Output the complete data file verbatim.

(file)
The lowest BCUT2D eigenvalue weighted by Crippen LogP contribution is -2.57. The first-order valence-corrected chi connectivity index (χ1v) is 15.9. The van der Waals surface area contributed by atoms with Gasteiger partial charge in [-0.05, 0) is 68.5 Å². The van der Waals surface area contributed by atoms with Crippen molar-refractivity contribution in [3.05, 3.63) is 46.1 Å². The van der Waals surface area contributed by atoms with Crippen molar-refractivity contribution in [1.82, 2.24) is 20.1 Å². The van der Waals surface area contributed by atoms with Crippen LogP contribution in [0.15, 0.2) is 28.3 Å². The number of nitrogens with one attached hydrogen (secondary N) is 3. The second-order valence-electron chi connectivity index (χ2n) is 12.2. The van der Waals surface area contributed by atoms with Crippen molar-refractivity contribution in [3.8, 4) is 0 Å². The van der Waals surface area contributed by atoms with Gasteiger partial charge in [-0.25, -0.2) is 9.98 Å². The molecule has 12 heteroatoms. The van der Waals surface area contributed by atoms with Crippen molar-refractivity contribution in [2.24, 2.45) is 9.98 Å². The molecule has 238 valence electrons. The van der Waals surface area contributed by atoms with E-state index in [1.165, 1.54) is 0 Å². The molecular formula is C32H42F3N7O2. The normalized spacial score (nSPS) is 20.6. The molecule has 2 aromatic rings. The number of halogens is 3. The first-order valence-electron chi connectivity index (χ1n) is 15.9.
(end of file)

The lowest BCUT2D eigenvalue weighted by Crippen LogP contribution is -2.57. The first-order valence-corrected chi connectivity index (χ1v) is 15.9. The van der Waals surface area contributed by atoms with Gasteiger partial charge in [-0.05, 0) is 68.5 Å². The van der Waals surface area contributed by atoms with Crippen molar-refractivity contribution in [3.05, 3.63) is 46.1 Å². The van der Waals surface area contributed by atoms with Crippen molar-refractivity contribution in [1.82, 2.24) is 20.1 Å². The van der Waals surface area contributed by atoms with Crippen LogP contribution in [0.15, 0.2) is 28.3 Å². The number of nitrogens with one attached hydrogen (secondary N) is 3. The second-order valence-electron chi connectivity index (χ2n) is 12.2. The van der Waals surface area contributed by atoms with Crippen molar-refractivity contribution in [3.8, 4) is 0 Å². The van der Waals surface area contributed by atoms with Gasteiger partial charge in [-0.25, -0.2) is 9.98 Å². The molecule has 12 heteroatoms. The van der Waals surface area contributed by atoms with Crippen molar-refractivity contribution in [2.24, 2.45) is 9.98 Å². The molecule has 238 valence electrons. The van der Waals surface area contributed by atoms with E-state index in [1.165, 1.54) is 0 Å². The molecular formula is C32H42F3N7O2. The normalized spacial score (nSPS) is 20.6. The molecule has 2 aromatic rings. The number of halogens is 3. The first-order valence-electron chi connectivity index (χ1n) is 15.9.